Beverly Hills residents Andrea and Alan Rademan got hammered when the stock market collapsed in 2008, losing nearly all their retirement savings.
They subsequently ran up about $100,000 in debt on nearly a dozen credit cards after 72-year-old Alan Rademan, a psychiatrist, underwent back surgery and was unable to work for longer than he had expected.
"I know it was reckless, but I'd done it before," he told me. "I thought I'd be able to pay off the cards while they were still at zero-percent interest. I was wrong."
It was a bad move, but that's not the story here. The real story is what happened next, when the Rademans turned to a "credit correction" company that they say promised to reduce or even do away with much of their debt.
The company, DEC Credit Corrections of Tehachapi, Calif., is run by Donna Chavez. DEC's website says she started the business "after a bad experience with a credit repair agency who overcharged Donna for repairing her credit file."
The Rademans paid $1,000 in advance for Chavez's assistance, according to a copy of the contract provided by the couple. And then they waited for some word of progress.
About half a year later, they say they're still waiting. Meanwhile, they remain buried in debt, struggling to pay their bills.
Chavez told me the Rademans have it all wrong. She said her office hasn't received any calls or e-mails from the couple for months and has been awaiting additional paperwork related to their finances before proceeding with the case.
"We provide a service to our clients," Chavez said. "We don't stiff anyone."
She also said she never told the Rademans that she could lower their debt. Rather, she said she could help improve their credit scores so they'd be in a better position to deal with lenders.
The Rademans dispute Chavez's account, but what becomes clear after reviewing their contract with DEC is that they don't have much to stand on.
The contract makes no promise for reducing debt and says that DEC offers "no guarantees regarding the amount of points credit scores will be raised," and that the company "is not responsible if clients' expectations are not reached."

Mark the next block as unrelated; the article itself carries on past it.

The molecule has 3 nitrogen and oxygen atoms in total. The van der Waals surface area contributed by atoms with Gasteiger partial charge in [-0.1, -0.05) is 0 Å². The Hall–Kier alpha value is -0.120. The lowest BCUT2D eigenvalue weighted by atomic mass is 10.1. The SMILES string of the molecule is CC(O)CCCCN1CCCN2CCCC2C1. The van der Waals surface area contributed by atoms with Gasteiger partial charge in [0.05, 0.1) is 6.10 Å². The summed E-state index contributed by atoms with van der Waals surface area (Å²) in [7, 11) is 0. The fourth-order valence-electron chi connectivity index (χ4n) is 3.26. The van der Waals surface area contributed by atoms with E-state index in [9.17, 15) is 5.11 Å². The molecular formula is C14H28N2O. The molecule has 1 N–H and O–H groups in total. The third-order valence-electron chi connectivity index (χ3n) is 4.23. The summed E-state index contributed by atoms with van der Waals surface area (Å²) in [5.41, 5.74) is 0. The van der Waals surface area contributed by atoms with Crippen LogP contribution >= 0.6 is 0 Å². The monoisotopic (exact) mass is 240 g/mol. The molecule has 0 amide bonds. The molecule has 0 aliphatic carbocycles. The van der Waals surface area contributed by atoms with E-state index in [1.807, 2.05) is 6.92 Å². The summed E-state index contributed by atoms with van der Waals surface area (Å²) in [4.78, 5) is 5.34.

"It was dumb to sign it," Rademan admitted. "Promises had been made verbally, but there was nothing in writing."
For what it's worth, the Better Business Bureaugives DEC Credit Corrections a grade of F. This is due in part to DEC's failure to respond to a customer's complaint and the bureau's own inquiries, and partly to what the bureau describes as "concerns with the industry in which this business operates."
Clearly the Rademans got in over their heads through a combination of mistakes and misfortune. In hindsight, they readily acknowledge that running up massive bills on multiple credit cards was a dangerous thing to do.
But consumer advocates and state officials say the Rademans made a bad situation worse by paying $1,000 upfront for a credit counseling service, with no real promise of action in return.
Frequently, they say, such services are little more than scams.
"It's a huge problem in California right now because of the economic circumstances," said Robyn Smith, a supervising deputy state attorney general. "Debt-settlement companies are a real minefield."
Ken McEldowney, executive director of Consumer Action, a San Francisco advocacy group, advised debt-laden consumers to seek out nonprofit credit counseling services that request little or no money upfront.
A good place to start is the National Foundation for Credit Counseling, which can help you find reputable resources in your area. You can either call (800) 388-2227 or click the "find a counselor" link on the foundation's website.
According to the organization's guidelines, "no fee should be assessed prior to the service being provided," and any "setup fee or monthly fee should be reasonable, usually defined as $50 or less."
Steer clear of any credit counselor who isn't affiliated with either the foundation or the Assn. of Independent Consumer Credit Counseling Agencies. (There's no indication on DEC's website that it has such an affiliation.)
Smith at the attorney general's office also encouraged anyone who feels misled by a credit-repair service to file complaints with the attorney general's office
and the Better Business Bureau.
"The more complaints we get about a particular business," she said, "the more likely that we'll do something about it."
I passed this along to the Rademans. They said they were eager to lodge a complaint or two.
That might be the first smart decision they've made in a while.
David Lazarus' column runs Tuesdays and Fridays. He also can be seen daily on KTLA-TV Channel 5. Send tips or feedback to david.lazarus@